I'm a native English speaker. My immediate interpretation was that the intended meaning was "so it is with me", and the alternative "as for me" doesn't sit right.
For a definitive answer, we'd have to ask the translator of that particular text, Katherine Woods, and this is complicated by the fact that she died in 1968. (Some have commented and/or answered that we ought to look to the original French text for the answer, but I think this is misguided. A good literary translation shouldn't simply be a word-for-word translation of the original text.)
We can make some guesses. Woods' translation is widely acknowledged to be the most "poetic" available translation despite (or perhaps because of?) the fact that it is not as word-for-word accurate as other translations. While it's admittedly a subjective assessment, the use of the phrase "so with me" to mean "so it is with me" seems significantly more poetic and a better match for the overall style of the translation than imagining she meant it in the other sense.
Also, "So with me: ..." punctuated with a colon also seems like a rather awkward way of writing "as for me", or "in my case". If this was what was actually meant, wouldn't it have made more sense to punctuate it "So, with me, ..." or "So with me, ..."? And wouldn't "So, as for me, ..." or even just "As for me..." be a more natural way to phrase it?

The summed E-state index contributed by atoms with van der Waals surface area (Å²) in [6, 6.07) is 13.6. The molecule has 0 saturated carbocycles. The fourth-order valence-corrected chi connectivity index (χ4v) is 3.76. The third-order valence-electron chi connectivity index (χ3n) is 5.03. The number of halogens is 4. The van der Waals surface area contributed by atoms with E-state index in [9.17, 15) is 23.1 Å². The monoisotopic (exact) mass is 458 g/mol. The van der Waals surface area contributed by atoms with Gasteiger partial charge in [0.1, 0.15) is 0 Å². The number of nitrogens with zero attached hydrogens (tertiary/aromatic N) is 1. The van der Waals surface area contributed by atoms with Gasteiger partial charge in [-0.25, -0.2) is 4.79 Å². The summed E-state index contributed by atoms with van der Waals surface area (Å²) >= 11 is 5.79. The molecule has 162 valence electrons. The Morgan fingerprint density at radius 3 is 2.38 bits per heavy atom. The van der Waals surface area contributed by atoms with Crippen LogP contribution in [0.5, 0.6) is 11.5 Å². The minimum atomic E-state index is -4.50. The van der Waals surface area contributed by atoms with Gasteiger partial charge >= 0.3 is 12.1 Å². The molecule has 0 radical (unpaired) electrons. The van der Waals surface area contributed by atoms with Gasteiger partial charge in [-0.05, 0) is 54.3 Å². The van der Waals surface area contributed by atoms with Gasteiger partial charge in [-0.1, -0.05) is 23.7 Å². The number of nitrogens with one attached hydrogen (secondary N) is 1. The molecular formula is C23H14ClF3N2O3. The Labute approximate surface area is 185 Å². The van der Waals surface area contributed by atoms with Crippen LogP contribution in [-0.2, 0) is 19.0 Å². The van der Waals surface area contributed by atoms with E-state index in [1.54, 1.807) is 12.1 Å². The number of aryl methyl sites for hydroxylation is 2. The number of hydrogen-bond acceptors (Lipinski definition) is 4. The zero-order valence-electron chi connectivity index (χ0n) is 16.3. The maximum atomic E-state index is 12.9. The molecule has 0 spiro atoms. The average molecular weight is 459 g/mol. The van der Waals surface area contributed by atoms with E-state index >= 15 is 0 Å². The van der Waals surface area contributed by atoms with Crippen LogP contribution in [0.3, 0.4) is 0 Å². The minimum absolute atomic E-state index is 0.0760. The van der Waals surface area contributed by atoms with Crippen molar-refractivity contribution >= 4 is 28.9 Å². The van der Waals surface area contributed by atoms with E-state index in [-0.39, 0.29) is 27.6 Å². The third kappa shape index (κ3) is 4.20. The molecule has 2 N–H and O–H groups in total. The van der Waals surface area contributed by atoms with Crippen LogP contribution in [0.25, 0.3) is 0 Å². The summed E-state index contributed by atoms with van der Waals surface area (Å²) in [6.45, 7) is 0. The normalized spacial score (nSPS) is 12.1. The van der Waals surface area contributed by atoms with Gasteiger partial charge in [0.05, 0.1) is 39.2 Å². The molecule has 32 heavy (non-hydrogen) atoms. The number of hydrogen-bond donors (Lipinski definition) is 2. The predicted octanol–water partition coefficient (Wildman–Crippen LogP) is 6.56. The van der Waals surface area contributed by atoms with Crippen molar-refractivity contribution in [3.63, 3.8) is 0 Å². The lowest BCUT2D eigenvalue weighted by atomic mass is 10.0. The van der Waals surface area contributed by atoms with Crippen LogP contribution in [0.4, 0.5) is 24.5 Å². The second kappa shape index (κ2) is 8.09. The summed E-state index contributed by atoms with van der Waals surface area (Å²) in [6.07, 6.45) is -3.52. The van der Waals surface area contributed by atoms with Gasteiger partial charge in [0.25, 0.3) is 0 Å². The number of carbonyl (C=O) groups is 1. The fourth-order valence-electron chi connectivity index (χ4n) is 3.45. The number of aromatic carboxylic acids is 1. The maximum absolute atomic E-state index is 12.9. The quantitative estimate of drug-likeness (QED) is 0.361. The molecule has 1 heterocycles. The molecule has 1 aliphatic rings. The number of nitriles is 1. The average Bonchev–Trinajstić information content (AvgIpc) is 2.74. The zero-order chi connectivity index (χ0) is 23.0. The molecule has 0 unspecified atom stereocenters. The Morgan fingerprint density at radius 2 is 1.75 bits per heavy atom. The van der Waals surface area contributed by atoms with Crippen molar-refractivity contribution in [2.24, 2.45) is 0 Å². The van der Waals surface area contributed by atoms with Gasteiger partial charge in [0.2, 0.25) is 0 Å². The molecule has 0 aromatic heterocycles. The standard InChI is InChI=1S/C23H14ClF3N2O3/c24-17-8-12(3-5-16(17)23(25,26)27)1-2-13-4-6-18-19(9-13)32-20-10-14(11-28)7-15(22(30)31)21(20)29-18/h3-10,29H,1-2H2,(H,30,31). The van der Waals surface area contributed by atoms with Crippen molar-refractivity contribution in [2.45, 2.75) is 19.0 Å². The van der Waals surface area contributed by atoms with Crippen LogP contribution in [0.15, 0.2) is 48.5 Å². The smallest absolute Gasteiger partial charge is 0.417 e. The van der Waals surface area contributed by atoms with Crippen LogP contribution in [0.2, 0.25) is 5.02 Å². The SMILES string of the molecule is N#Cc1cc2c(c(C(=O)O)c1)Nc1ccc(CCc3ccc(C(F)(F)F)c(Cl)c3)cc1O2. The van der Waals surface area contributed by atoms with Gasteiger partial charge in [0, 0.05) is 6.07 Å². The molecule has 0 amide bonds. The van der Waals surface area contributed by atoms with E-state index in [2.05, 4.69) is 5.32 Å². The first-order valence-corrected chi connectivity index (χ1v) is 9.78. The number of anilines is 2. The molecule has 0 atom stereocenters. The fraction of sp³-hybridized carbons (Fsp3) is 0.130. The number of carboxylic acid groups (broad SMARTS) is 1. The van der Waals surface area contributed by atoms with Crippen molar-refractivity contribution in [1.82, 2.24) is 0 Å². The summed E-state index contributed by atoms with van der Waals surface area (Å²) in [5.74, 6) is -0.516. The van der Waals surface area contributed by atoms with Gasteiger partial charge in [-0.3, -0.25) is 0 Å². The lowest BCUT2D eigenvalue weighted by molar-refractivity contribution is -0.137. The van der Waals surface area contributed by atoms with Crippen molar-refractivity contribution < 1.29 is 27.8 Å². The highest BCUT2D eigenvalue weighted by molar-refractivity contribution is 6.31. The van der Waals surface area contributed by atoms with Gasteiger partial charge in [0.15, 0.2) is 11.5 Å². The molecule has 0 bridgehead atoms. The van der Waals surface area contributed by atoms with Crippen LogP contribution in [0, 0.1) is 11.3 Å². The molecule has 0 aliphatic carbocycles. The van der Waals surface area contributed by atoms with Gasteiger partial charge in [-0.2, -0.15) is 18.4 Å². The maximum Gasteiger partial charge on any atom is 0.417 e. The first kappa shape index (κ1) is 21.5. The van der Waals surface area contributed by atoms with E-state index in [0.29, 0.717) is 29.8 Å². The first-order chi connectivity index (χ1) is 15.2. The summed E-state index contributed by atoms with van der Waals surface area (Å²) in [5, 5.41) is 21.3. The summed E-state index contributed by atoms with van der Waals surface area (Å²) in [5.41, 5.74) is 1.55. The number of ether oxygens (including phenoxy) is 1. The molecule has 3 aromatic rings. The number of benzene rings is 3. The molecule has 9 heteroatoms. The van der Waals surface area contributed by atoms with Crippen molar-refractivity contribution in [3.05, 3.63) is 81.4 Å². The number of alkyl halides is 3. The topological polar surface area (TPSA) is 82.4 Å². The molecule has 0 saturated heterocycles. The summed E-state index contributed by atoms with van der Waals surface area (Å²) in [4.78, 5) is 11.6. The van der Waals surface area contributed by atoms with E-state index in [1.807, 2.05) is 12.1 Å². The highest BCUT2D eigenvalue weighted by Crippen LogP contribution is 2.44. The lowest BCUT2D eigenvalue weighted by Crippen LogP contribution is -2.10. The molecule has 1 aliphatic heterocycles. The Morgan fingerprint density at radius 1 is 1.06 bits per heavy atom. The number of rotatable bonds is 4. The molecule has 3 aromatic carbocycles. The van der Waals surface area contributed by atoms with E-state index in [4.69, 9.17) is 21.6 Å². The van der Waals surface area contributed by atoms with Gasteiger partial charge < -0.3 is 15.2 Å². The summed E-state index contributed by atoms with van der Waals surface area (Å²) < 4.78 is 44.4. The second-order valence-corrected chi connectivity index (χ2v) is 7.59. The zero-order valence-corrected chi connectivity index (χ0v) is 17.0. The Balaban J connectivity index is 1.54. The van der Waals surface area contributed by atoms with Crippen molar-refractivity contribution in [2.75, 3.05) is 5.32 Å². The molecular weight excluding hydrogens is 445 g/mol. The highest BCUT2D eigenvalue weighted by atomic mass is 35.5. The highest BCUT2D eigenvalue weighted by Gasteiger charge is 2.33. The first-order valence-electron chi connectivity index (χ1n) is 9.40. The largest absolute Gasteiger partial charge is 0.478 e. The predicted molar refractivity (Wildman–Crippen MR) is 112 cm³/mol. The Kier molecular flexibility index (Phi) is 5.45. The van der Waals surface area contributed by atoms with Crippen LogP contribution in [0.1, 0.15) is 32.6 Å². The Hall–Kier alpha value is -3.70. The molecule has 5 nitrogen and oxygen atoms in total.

Note that Woods uses the much more natural construction "As for me, ..." in three places:
- As for me, I was upset over that bolt. [Chapter 7]
- As for me, I am concerned with matters of consequence. [Chapter 13, the same chapter your quotation comes from.]
- "As for me," said the little prince to himself, "If I had fifty-three minutes to spend as I liked, I should walk at my leisure toward a spring of fresh water." [Chapter 23]
Unfortunately, "So for me" isn't used anywhere else, so we can't compare other usages. However, I think it's significant that it's punctuated with a colon here. The text I'm referencing reserves colons for two purposes, as far as I can see: (1) to introduce a quotation or a figure (e.g., "My Drawing Number Two looked like this: [drawing]); and (2) to join two related but independent sentences. It is never (mis)used as a substitute comma.
Now, I can't say for sure whether Woods or some editor along the way decided on this punctuation, but I think this provides some support for the idea that "So for me" was intended as a standalone sentence, and this supports the "So it is for me" interpretation.
So, to sum up, on the basis of:
- the poetic style
- the choice not to use the more natural construct "As for me, ..."
- the punctuation
I think the "so it is with me" interpretation is more likely correct.